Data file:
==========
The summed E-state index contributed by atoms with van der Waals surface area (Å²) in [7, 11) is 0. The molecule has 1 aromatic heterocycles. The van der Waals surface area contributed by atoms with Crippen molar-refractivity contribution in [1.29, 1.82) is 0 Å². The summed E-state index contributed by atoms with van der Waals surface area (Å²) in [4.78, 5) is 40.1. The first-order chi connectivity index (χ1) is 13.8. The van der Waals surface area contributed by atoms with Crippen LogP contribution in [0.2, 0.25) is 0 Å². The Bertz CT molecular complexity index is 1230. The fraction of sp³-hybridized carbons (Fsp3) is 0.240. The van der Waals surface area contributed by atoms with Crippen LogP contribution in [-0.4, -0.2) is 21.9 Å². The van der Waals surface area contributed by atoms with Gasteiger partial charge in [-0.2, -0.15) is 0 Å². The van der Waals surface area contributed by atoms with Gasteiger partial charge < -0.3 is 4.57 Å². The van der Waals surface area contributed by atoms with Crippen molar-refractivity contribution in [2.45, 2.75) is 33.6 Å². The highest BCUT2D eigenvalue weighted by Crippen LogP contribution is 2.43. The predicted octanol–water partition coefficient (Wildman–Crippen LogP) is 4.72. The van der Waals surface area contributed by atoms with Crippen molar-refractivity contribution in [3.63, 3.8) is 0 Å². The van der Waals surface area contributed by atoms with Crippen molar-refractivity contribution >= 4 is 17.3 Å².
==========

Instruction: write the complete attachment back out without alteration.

The summed E-state index contributed by atoms with van der Waals surface area (Å²) in [7, 11) is 0. The molecule has 1 aromatic heterocycles. The van der Waals surface area contributed by atoms with Crippen molar-refractivity contribution in [1.29, 1.82) is 0 Å². The summed E-state index contributed by atoms with van der Waals surface area (Å²) in [4.78, 5) is 40.1. The first-order chi connectivity index (χ1) is 13.8. The van der Waals surface area contributed by atoms with Crippen LogP contribution in [0.2, 0.25) is 0 Å². The Bertz CT molecular complexity index is 1230. The fraction of sp³-hybridized carbons (Fsp3) is 0.240. The van der Waals surface area contributed by atoms with Crippen LogP contribution in [-0.4, -0.2) is 21.9 Å². The van der Waals surface area contributed by atoms with Gasteiger partial charge in [-0.2, -0.15) is 0 Å². The van der Waals surface area contributed by atoms with Gasteiger partial charge < -0.3 is 4.57 Å². The van der Waals surface area contributed by atoms with Crippen molar-refractivity contribution in [2.45, 2.75) is 33.6 Å². The highest BCUT2D eigenvalue weighted by Crippen LogP contribution is 2.43. The predicted octanol–water partition coefficient (Wildman–Crippen LogP) is 4.72. The van der Waals surface area contributed by atoms with Crippen molar-refractivity contribution in [3.63, 3.8) is 0 Å². The van der Waals surface area contributed by atoms with Crippen molar-refractivity contribution >= 4 is 17.3 Å².